Thus, to take a deliberately extreme reductio ad absurdum, if we see someone stabbing another person, and this first person then approaches us in an aggressive manner brandishing the knife, then, if we take evasive action, we are, strictly speaking, judging by appearances. The person appears as if they are going to stab us, so we assume they are and act accordingly. However, no one would judge us morally wrong for so doing. 

However, in circumstances where we have access to greater individualizing information, the importance of appearances becomes correspondingly smaller. Here, a Bayesian approach is useful. 

In 2013, evolutionary psychologist Geoffrey Miller caused predictable outrage and hysteria when he tweeted

Dear obese PhD applicants: if you didn’t have the willpower to stop eating carbs, you won’t have the willpower to do a dissertation #truth.” 

According to Dutton, as we have seen above, willpower is indeed likely correlated with obesity, because, as Miller argues, people lacking in willpower also likely lack the willpower to diet. 

However, a PhD supervisor surely has access to far more reliable information regarding a person’s personality and intelligence, including their conscientiousness and willpower, in the form of their application and CV, than is obtainable from their physique alone. 

Thus, the outrage that this tweet provoked, though indeed excessive and a reflection of the intolerant climate of so-called cancel culture’ and public shaming in the contemporary west, was not entirely unwarranted. 

Similarly, if geneticist James Watson did indeed say, as he was rather hilariously reported as having said, that “Whenever you interview fat people, you feel bad, because you know you’re not going to hire them”, he was indeed being prejudiced, because, again, an employer has access to more reliable information regarding applicants than their physique, namely, again, their application and CV. 

Obesity may often—perhaps even usually—be indicative of low levels of conscientiousness, willpower and intelligence. But, it is not always indicative of low levels of conscientiousness, willpower and intelligence. Instead, it may instead, as Dutton himself points out, reflect only high extraversion, or indeed an unusual medical condition. 

However, even at job interviews, employers do still, in practice, judge people partly by their appearance. Moreover, we often regard them as well within their rights to do so. 

This is, of course, why we advise applicants to dress smartly for their interviews.

Endnotes

[1] If ‘How to Judge People by What They Look Like’ is indeed a very short book, then, it must be conceded that this is, by comparison, a rather long and detailed book review. While, as will become clear in the remainder of this review, I have many points of disagreement with Dutton (as well as many points of agreement) and there are many areas where I feel he is mistaken, nevertheless the length of this book review is, in itself, testament to the amount of thinking that Dutton’s short pamphlet has inspired in this reader.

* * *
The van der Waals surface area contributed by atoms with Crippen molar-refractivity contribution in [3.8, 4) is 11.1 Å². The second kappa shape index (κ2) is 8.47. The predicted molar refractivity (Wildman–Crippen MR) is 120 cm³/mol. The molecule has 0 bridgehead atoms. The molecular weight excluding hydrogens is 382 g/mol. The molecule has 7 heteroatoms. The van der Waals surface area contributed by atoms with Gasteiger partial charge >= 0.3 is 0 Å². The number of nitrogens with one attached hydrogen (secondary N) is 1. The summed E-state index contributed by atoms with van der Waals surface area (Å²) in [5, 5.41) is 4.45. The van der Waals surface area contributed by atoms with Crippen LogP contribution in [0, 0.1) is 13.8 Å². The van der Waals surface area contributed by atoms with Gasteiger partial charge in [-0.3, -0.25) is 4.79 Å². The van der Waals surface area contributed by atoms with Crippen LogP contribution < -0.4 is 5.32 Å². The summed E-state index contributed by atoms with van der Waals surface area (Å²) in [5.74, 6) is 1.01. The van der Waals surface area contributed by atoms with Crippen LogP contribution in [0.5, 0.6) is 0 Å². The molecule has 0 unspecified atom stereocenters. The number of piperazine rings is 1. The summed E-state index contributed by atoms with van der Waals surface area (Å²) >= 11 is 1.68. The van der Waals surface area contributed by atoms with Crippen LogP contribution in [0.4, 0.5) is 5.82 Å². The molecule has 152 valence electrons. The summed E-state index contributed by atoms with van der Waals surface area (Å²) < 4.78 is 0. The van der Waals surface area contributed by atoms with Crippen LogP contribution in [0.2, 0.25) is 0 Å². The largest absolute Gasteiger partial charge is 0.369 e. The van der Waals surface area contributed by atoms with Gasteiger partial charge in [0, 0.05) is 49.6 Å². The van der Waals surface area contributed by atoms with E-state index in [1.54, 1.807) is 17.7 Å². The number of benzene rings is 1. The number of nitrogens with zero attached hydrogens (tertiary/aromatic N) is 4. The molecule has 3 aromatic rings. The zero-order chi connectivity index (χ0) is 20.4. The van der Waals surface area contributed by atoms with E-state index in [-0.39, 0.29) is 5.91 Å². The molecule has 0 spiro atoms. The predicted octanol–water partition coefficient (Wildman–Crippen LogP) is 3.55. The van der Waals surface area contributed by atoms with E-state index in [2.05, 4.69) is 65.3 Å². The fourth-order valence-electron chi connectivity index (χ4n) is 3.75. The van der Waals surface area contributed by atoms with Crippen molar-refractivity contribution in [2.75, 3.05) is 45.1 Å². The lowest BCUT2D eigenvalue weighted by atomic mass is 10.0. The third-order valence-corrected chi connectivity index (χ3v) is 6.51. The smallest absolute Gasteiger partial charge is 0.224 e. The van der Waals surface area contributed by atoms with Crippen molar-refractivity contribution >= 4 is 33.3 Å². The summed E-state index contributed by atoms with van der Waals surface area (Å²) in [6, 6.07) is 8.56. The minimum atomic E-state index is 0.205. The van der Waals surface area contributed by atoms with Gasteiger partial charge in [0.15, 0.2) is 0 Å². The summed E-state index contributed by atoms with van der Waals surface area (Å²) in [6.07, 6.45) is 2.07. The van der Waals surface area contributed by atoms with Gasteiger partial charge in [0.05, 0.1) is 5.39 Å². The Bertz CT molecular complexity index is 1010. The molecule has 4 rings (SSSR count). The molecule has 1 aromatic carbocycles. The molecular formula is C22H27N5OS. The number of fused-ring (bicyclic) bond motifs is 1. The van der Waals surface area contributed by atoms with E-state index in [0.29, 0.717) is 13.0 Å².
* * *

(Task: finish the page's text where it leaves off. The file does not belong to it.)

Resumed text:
[2] In addition, I suspect few of the researchers whose work Dutton cites ever even regarded themselves as working within, or somehow reviving, the field of physiognomy. On the contrary, despite researching and indeed demonstrating robust associations between morphology and behavior, this idea may never even have occurred to them.
Thus, for example, I was already familiar with some of this literature even before reading Dutton’s book, but it never occurred to me that what I was reading was a burgeoning literature in a revived science of physiognomy. Indeed, despite being familiar with much of this literature, I suspect that, if questioned directly on the matter, I may well have agreed with the general consensus that physiognomy was a discredited pseudoscience.
Thus, one of the chief accomplishments of Dutton’s book is simply to establish that this body of research does indeed represent a revived science of physiognomy, and should be recognized and described as such, even if the researchers themselves rarely if ever use the term.

[3] Instead, it would surely uncover mostly papers in the field of ‘history of science’, documenting the history of physiognomy as a supposedly discredited pseudoscience, along with such other real and supposed pseudosciences as phrenology and eugenics.